The head of the armed forces said he is “pleased” with how the evacuation from Sudan has gone, ahead of an extra flight out of the war-torn nation on Monday.
Some 2,122 people have been flown out on 23 flights from an airfield near Khartoum since fighting began but more than 1,000 UK nationals may remain.
Foreign Secretary James Cleverly said rescue efforts, which were previously focused on the Wadi Saeedna site near the Sudanese capital, would move to the east of the nation, with a flight to leave on Monday from Port Sudan.
Speaking at RAF Odiham on Sunday during a full-scale rehearsal for the King’s coronation, Chief of Defence Staff Admiral Sir Tony Radakin said the military was capable of both preparing for the royal event and undertaking duties abroad.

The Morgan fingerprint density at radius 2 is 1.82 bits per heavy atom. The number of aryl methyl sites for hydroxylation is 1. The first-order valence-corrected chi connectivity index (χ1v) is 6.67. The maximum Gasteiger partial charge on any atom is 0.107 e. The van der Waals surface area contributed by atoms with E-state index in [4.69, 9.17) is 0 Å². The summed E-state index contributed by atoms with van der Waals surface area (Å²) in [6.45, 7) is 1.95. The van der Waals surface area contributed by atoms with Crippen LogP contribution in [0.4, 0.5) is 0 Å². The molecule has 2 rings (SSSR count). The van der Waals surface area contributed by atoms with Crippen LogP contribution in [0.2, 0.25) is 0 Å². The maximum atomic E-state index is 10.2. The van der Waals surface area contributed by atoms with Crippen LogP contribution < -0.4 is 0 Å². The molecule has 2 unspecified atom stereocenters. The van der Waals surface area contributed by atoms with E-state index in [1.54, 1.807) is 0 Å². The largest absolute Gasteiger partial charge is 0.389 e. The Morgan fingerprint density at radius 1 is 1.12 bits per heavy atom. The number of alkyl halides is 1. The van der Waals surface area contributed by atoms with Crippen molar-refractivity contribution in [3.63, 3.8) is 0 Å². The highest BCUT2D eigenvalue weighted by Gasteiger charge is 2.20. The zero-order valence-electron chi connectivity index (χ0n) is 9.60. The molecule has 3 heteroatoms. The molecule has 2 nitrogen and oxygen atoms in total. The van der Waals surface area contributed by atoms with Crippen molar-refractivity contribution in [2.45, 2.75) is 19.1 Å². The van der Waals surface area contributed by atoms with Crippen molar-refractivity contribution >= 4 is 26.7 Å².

“I accompanied the National Security Adviser Tim Barrow and we had a meeting with President (Volodymyr) Zelensky.
“We have also been involved in the evacuation from Sudan. And I’m pleased with how that has gone.
“We can do this ceremonial parade and at the same time we fulfil all of our operational duties to keep our nation safe and to help it prosper.”
Asked whether he would rule out military intervention in Sudan, Sir Tony said: “The armed forces respond to whatever is required.
“But this is what we call a non-combatant evacuation operation and it’s firmly remained in that space.”
Following the Government’s pledge in March to increase defence spending by £5 billion over the next two years, Sir Tony described their commitment as “significant” and said he was “grateful for the additional funds”.
He said: “That’s additional money for defence at a time when there are economic pressures.
“It’s on the back of 24 billion extra that defence got a couple of years ago.
“You also had the Government saying that in time, it wants to grow the percentage of GDP that’s spent on defence to 2.5%.
“That’s really significant.
“I’m grateful for the additional funds that we’ve been given. And I’m really grateful for the clarity of the Government that its intention is to grow defence spending to 2.5%.”